On August 29th, it was revealed that the Pentagon is allegedly attempting to cover some serious problems with the F-35 joint strike fighter jet that could endanger troops, according to an investigation released by the Project On Government Oversight (POGO).
The investigation discovered that in June, an oversight board that was looking at the development of the high-tech fighter jet decided to downgrade 19 of the aircraft’s most severe deficiencies without a plan to fix them. These included an emergency alert system for when pilots eject and a system for bombing coordinates that could protect troops on the ground from friendly fire. All of them were moved to Category II status. According to POGO: “This is not how the development process is supposed to work.”
As reported by POGO, in acquisition programs, a deficiency is a design flaw that affects the weapon system’s performance or safety. During the test and evaluation process, the testing personnel identify and categorize design deficiencies based on severity, breaking them down into Categories I and II, with degrees of priority within each category. Category I deficiencies “may cause death, severe injury, or severe occupational illness; may cause loss or major damage to a weapon system; critically restricts the combat readiness capabilities of the using organization; or result in a production line stoppage.”
A recent Government Accountability Office (GAO) report found that, as of January 2018, the F-35 program still had 111 of these. Category II deficiencies “could impede or constrain successful mission accomplishment.” The program had 855 of these significant, though less catastrophic, design flaws.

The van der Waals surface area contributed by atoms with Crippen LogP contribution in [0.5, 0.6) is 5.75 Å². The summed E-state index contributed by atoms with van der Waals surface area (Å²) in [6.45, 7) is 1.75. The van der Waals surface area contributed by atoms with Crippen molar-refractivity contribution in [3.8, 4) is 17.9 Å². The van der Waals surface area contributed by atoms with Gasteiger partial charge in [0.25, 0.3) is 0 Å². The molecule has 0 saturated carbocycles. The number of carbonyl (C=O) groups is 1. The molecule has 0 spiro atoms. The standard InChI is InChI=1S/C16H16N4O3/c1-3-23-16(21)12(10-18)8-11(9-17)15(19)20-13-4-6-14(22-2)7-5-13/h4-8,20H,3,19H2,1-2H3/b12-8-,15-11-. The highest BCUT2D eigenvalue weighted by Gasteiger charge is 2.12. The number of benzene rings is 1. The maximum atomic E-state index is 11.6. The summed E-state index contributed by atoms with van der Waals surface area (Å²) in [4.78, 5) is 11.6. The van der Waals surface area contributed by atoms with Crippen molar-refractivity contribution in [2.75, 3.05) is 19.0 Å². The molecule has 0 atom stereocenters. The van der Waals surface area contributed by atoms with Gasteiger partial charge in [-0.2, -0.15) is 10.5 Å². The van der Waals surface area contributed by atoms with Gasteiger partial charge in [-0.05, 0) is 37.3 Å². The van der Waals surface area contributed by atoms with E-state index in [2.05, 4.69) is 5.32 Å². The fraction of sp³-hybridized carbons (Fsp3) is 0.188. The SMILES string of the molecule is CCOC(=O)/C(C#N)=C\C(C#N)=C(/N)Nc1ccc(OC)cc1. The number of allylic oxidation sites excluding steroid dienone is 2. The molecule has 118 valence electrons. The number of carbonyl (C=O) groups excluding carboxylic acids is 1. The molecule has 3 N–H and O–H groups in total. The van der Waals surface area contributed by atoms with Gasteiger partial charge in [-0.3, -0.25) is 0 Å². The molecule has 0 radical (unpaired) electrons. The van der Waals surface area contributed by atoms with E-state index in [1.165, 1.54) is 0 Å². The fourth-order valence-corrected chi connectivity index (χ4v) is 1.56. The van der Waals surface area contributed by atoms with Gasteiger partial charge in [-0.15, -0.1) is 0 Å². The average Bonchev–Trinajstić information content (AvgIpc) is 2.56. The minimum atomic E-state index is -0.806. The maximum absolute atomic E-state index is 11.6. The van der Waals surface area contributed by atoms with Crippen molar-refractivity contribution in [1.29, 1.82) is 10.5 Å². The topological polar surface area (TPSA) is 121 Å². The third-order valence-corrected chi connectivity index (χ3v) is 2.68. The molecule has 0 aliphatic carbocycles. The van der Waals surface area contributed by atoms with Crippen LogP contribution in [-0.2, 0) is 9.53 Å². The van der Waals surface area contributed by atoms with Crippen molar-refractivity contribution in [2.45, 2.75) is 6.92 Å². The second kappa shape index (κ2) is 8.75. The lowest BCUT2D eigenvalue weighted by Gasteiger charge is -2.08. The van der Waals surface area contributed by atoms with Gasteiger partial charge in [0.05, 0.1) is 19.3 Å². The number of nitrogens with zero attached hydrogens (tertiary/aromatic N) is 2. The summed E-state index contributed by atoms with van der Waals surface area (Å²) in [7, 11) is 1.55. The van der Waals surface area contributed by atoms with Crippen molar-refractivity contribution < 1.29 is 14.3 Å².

Dan Grazier, a military fellow at POGO and long-time program watcher, said that the moves could help speed up the F-35 program, as it moves into a critical phase of development. The F-35 program is the most expensive one in the history of the Pentagon. “They want to be able to go up to Capitol Hill and say, ‘Nope, we don’t have any more Category 1 deficiencies,’” Grazier said.
According to POGO, the next big challenge before the F-35 comes on September 15th. That is the deadline for the initial test and evaluation of the aircraft. The tri-service fighters are billed as the most advanced in the world and are chock full of new military technology. As reported by Washington Examiner, the Air Force and Marine Corps variants are already in operational use. The Navy’s version is expected to be deemed ready to deploy next year. “We are obviously just three weeks away from that, so the big rush to kind of clear up these paperwork issues is to try to meet that deadline,” Grazier said. “Having these deficiencies, it actually increases the likelihood that the program will not pass IOT&E.”
However, according to POGO that can’t be further than the truth. Despite what the Pentagon claims, the average program unit cost for each F-35 has more than doubled, from $62.2 million at the program’s inception in 2001 to an average $158.4 million in 2018. It is also 12 years behind schedule. The F-35 program’s development phase will not be completed this year, or for many years in the future. As POGO’s investigation revealed “the F-35 Deficiency Review Board document reveals that F-35 Joint Program Office officials are not even attempting to deal with serious design flaws, just so they can claim to have finished this phase without busting the budget and the schedule yet again.” Instead of fixing the deficiencies, they will complete development work and fixes at a later point, with their “newly devised, amorphous “modernization” phase, free of the restrictions and accountability imposed by a budget and milestone baseline.”
Neither the Department of Defense nor Lockheed Martin responded to requests for comment on this investigation.